Industrial base growth will stimulate provinces steel industry

18 Aug 2017

Engineering News, 18 August 2017
By Zandile Mavuso

Growing the Eastern Cape industrial base will assist in stimulating growth in the struggling steel industry, says the Industrial Development Corporation (IDC).

The steel industry has been hard hit by declining commodity prices and the global decline in demand and oversupply by major producers in a depressed steel market. With the collaboration of the Downstream Steel Industry Competitiveness Fund, IDC, as well as the South African government, there are hopes to increase competitiveness in the steel industry and incentivise production.

Managed by the IDC, this fund will add to the various government interventions for the industry, which include tariff and local procurement measures as well as commitments for job retention, investment and upgrading.

“Through these challenging times for the steel industry, innovation is key. The value chain – primary steel mills, fabricators and domestic manufacturers at different levels – are innovating and finding novel ways of staying sustainable and competitive while contributing to the economic growth story of the Eastern Cape,” says IDC Eastern Cape regional manager Kingsley Dell-Robertson.

Amid these challenges, the IDC, in partnership with Steel and Engineering Industries Federation of Southern Africa (Seifsa), has searched for the most innovative companies of the year in the metal and engineering sector. Through the Seifsa Awards for Excellence, innovative and competitive companies that are in the metals and engineering sector are rewarded for continued growth and innovations.

He explains that as the domestic steel industry continues to fight its way out of the global recession, major manufacturing and infrastructure projects, along with the expansion and diversification of the automotive sector, will help curb the effects of the steel crisis.

In an effort to build a local steel industry producing products at competitive prices, the IDC has invested over R1-billion in five steel mini mills. Dell-Robertson points out that steel producer Agni Steel, based in Port Elizabeth, in the Eastern Cape, is one of the mills in operation.

Agni Steel, which manufactures steel billets, successfully commissioned the first mini steel mill in the Eastern Cape in 2014. Through this project, the IDC has fostered beneficiation of local ferrous scrap metal which is normally exported unbeneficiated.

The investment has also facilitated job creation and helped Agni Steel to absorb low-skilled workers in the sorting and preparing of scrap metal for the furnace. To date, Phase 1 of the project has created 189 new permanent jobs. Agni Steels hopes to construct a new furnace to create an additional 54 new permanent jobs with about 60 temporary South African job opportunities during the construction phase.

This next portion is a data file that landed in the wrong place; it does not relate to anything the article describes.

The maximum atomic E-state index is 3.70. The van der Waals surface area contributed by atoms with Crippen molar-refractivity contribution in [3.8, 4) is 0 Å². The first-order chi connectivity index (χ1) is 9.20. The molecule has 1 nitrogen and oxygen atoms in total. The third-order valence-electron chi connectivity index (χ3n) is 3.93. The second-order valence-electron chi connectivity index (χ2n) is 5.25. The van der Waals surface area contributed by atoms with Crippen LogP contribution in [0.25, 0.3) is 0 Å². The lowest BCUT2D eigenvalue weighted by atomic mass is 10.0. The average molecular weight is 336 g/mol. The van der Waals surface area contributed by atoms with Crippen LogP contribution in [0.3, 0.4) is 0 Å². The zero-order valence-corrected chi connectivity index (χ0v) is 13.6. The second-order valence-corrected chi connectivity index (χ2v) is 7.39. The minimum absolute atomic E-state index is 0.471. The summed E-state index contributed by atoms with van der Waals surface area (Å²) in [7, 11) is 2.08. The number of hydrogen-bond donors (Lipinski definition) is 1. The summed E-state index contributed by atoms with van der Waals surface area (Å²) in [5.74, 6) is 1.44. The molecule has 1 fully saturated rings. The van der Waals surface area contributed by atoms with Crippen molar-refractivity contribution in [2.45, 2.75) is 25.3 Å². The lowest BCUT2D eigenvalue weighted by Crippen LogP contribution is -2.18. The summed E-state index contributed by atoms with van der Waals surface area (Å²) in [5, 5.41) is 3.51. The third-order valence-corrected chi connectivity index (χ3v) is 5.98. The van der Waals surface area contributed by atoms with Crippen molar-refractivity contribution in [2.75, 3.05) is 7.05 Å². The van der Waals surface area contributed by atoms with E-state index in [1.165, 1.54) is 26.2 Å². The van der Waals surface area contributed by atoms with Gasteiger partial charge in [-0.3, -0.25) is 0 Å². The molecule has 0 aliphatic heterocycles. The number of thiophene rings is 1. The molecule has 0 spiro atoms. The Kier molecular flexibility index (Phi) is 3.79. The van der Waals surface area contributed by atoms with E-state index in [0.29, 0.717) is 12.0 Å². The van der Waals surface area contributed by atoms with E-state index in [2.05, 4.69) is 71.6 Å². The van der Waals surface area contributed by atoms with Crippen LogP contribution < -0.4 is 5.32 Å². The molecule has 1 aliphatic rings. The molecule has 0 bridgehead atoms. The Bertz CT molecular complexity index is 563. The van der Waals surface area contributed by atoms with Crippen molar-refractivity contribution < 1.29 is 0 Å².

“Agni Steels SA could only roll out its second phase expansion plans because of government’s initiatives. We applaud government for bringing about an import duty on cheap steel being imported into South Africa. “The most important factor sustaining the steel manufacturing industry in South Africa and jobs are mainly because of government’s initiative, by implementing the Price Preference System. This initiative will contribute to greater job creation in South Africa,” says Agni Steels SA director Hassan Khan.

With a view to fast-track support for the struggling steel industry, government, through the International Trade Administration Commission of South Africa (Itac), has introduced a price system for the industry in an effort to boost production in local foundries.

Dell-Robertson explains that this follows an investigation on a number of downstream steel industry products, including wire products, screws, bolts and nuts, tube and pipe fittings, appliances, prefabricated structures, grinding media and roofing products – as Itac sets out to help government build a competitive steel industry that can support investment and increase jobs and exports.

The steel and engineering industry has a strong base in East London and Port Elizabeth, centred on the automotive industry. Both the Coega and the East London industrial development zones have opportunities to develop downstream metals and engineering industries. While the steel industry – along with machinery and equipment – is still the third largest contributor to gross domestic product in the province, much more still needs to be done to propel the sector out of crisis.

“Industrialisation in the Eastern Cape is key to economic growth – both provincially and nationally. “Manufacturing still contributes significantly to the economy and for our province this is largely driven by the needs of the automotive sector. This industry is only set to grow with new investments such as our joint venture with vehicle and machine manufacturer Beijing Automotive International Group just one example of the IDC’s investments in this province,” he says.

Interventions supporting the value-adding, labour intensive, downstream steel industry remain a priority for government.

“With serious challenges facing South Africa’s steel sector, building a sustainable and competitive industry is a priority. As we build sustainable steel businesses with diversified production, benefits will be felt, not only in the regional economies in which they are based – but also in broader sectors and industries,” concludes IDC basic mining and metals head Mazwi Tunyiswa.

The IDC and the South African Institute of Steel Construction (Saisc) have worked together on several different projects to promote growth in the steel industry. Saisc has also received assistance from the IDC to help downstream manufacturers through tariffs.